The first ride

The youngsters first ride should be as eventful as movie night with granny. What I mean by that is simply this, grandmas house is familiar, comfortable and you know what to expect. Low stress and you know you belong there. Keep that in mind when starting the process to swing the first leg over a young horse.

Think to yourself, is the horse prepared? Is the horse comfortable? Is the horse ready? Did you TAKE YOUR TIME setting this horse up to succeed? All these questions will, in the end, be answered by your horse. If the horse is thinking and not reacting you did your job well. If the horse takes off bucking and obviously not ready then you need to focus on basics longer.

Some people turn the horse’s head to their saddle before getting on in order to keep the horse from blowing up while they get on for the first time. I don’t agree with this personally. My reasoning being, if you’re afraid of the horse reacting you didn’t do your ground work long enough or detailed enough. Horses should stand quietly for mounting and dismounting, on a loose rein, head and neck in a relaxed position as if they’ve done this their whole lives. If you have the horse’s head turned to get on you’re focusing on the left eye and leaving the right eye out. Once you give that horse their head that right eye will eventually see you up there and that’s where the reaction kicks in. But by then you gotta ride it out and lay in the bed you made yourself.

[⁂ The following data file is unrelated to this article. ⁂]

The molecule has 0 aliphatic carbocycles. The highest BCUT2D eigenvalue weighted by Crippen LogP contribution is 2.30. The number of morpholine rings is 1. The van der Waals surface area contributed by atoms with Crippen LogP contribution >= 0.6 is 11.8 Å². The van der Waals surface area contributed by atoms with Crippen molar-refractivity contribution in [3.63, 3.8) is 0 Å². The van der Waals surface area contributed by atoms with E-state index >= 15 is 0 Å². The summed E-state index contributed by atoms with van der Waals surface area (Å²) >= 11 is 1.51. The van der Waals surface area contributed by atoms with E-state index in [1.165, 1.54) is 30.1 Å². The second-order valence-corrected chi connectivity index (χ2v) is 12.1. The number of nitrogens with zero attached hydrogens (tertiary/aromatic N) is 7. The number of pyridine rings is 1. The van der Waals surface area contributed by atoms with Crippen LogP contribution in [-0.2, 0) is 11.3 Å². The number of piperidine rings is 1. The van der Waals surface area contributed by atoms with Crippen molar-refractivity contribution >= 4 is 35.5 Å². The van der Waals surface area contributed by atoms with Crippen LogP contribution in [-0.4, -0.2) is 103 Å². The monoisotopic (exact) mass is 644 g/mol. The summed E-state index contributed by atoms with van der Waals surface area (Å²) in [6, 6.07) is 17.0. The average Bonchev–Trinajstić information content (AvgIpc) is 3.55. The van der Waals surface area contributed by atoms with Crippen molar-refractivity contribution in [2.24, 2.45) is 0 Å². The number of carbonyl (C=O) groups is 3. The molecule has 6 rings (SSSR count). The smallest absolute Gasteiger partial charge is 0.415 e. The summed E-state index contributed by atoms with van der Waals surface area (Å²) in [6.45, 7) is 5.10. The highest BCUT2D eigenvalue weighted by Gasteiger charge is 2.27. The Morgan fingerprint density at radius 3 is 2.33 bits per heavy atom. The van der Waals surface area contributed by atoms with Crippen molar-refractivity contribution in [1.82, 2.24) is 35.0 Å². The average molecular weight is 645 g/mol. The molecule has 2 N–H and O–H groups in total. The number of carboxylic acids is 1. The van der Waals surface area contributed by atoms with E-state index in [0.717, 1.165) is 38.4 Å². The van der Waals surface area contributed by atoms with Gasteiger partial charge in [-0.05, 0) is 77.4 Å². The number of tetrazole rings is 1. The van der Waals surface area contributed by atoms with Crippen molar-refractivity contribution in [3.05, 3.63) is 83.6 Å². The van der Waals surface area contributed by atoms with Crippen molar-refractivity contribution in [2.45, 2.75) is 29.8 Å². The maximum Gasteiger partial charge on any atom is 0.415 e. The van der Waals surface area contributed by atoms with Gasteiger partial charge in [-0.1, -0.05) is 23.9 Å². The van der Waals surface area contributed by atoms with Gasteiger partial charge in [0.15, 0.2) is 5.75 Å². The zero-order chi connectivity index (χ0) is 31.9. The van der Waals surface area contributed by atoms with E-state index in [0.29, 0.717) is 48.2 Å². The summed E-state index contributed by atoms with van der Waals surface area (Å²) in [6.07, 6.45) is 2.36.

Rushing leaves holes in the horse’s foundation and therefore not doing the horse justice and possibly creating bad habits down the road.

Moral of the story if you ask yourself this question, “am I 100% sure this horse will remain relaxed when I first throw a leg over?” before you get on for the first time and answer it “no”. Do more groundwork. It never hurts.

Published by Jillian

I specialize in problem horses, youngsters, horse rehabilitation and achieving softness and a better relationship between horse and their rider. I not only train horses but humans as well. Not your typical riding lesson but I can, if you so choose, teach you to train your horse! I’m always available to help answer questions or share photos or videos upon request to better illustrate my advice. I’ve mastered the “don’t break the bank” way of keeping your horse healthy and cared for while on a budget. If you walk into almost any large barn in Oregon you’re bound to meet a horse I trained or sold! I’ve trained over 623 horses and counting! I post updates as I receive them from clients and buyers. Thank you for taking the time to browse and hopefully learn something new!

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